It isn't often that I hurry to make a post on something that I have cooked the same day or the day before. Since I post what I cook for that day's lunch or dinner, I try to click photos quickly, before we finish off the food. Or, in my case, natural daylight disappears.
I then let the photos rest in a folder, waiting for me to get some time out, edit and make a post.
Which is not happening regularly these days. I mean, not the cooking part, but the clicking part.
But this particular dish turned out to be so beautiful that I could not resist posting this almost immediately ... ignoring all the other recipes sitting in my folder.
The days have turned very hot all of a sudden, and it is not even the end of March. The temperature soared to 39 degrees and stayed there for the last two days ... thumbing its nose at us.
We, on our part, went through the rituals of the day huffing and puffing. Pune's dry climate, when combined with heat, can be deadly.
Too much of dehydration, lethargy. The skin starts to dry and burn, even if you are indoors.
And cooking on such days, and eating, seems like punishment.
While my cooking is always on the lighter side, I am at my wits end to make it even more lighter.
All I need is to soak them overnight and store them in the fridge.
Sometimes I let them sprout a little too.
And just munch on them when hungry. Or throw in a couple of other things like cucumber, lettuce, tomatoes, etc. and make a salad.
The rajma I keep boiled. Makes for a great salad too.
It was one such day when I stood in the kitchen that seemed like an oven at 10 in the morning.
And wondered what to make for lunch.
B had been asking for sambar chawal for a while now. Looked into the freezer and found some frozen toor dal ( boiled).
And my menu was set.
Grabbed a bunch of vegetables and threw everything together to make a sambar ( I intend to make a post on that too ... some day ).
And then spied half a lauki or bottle gourd in the corner of the vegetable tray in the fridge. Since the Bengali in me cannot have just dal chawal and has to have something on the side ... always, I grabbed the lauki, brought out some soaked and boiled kala chana and tossed them together to make a light side dish.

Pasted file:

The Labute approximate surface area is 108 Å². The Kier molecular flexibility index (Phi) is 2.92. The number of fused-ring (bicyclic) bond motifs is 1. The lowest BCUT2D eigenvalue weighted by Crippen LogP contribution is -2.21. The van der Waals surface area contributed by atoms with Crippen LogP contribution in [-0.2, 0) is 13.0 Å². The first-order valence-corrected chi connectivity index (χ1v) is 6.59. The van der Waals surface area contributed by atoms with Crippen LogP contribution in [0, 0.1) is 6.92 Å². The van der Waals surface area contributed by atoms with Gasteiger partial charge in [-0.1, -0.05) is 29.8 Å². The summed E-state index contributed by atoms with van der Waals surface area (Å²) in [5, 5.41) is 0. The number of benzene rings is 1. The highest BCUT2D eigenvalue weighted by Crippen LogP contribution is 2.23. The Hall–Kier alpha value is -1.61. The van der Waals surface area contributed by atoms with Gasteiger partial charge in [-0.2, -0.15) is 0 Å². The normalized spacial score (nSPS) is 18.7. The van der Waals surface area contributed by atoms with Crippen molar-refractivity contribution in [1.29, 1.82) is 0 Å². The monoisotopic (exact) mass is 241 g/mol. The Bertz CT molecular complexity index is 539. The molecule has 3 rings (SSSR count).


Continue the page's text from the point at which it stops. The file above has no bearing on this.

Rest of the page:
The tempering of mustard seeds and curry leaves and some grated coconut ( yes, I grate and freeze coconut too ) gave it a South Indian flavour.
Went perfect with my sambar and rice.
The best thing that makes it light and a perfect summer dish is the fact that this is cooked with no oil.
And very little oil is used just for the tempering. Easy on the tummy in these hot days of summer.
Here is how I made it.
Ingredients for Chola ar Narkel diye Lau :
Lau / Bottle Gourd / Lauki - 2 cups, chopped into small pieces
Kala chana / Black Chickpeas / Kalo Chola - 1 cup, soaked and boiled with a little salt
Grated coconut - ½ cup
Whole Red Chillies - 2, broken
Mustard seeds or Shorshe dana - 1 tsp
Fresh curry leaves - 7 to 8
Cooking oil - ½ tsp
Salt - to taste
Sugar - to taste
How to cook :
Grind the coconut into a rough paste ( you can use it as is too, but grinding brings out the flavours and the sweetness ).
In a heavy kadahi put in the chopped lauki + boiled chana + coconut + haldi + salt and enough water to cook the lauki.
Cover and cook till the lauki is done.
In another kadahi, heat oil.
Add curry leaves + mustard seeds + whole red chillies.
Add the cooked lauki and simmer till desired consistency.
Check for salt.
Add a pinch sugar too.
Cover and let it stand for 5 minutes.
Remove cover and serve hot or cool.
This was our lunch plate. Light and easy.
I had fried some sabudana papadams too.
C'ya all around, folks!
Don't let summer get hold of you.
Drink lots of cooling fluids and stay cool and calm.
And do check out my coolers for summer here.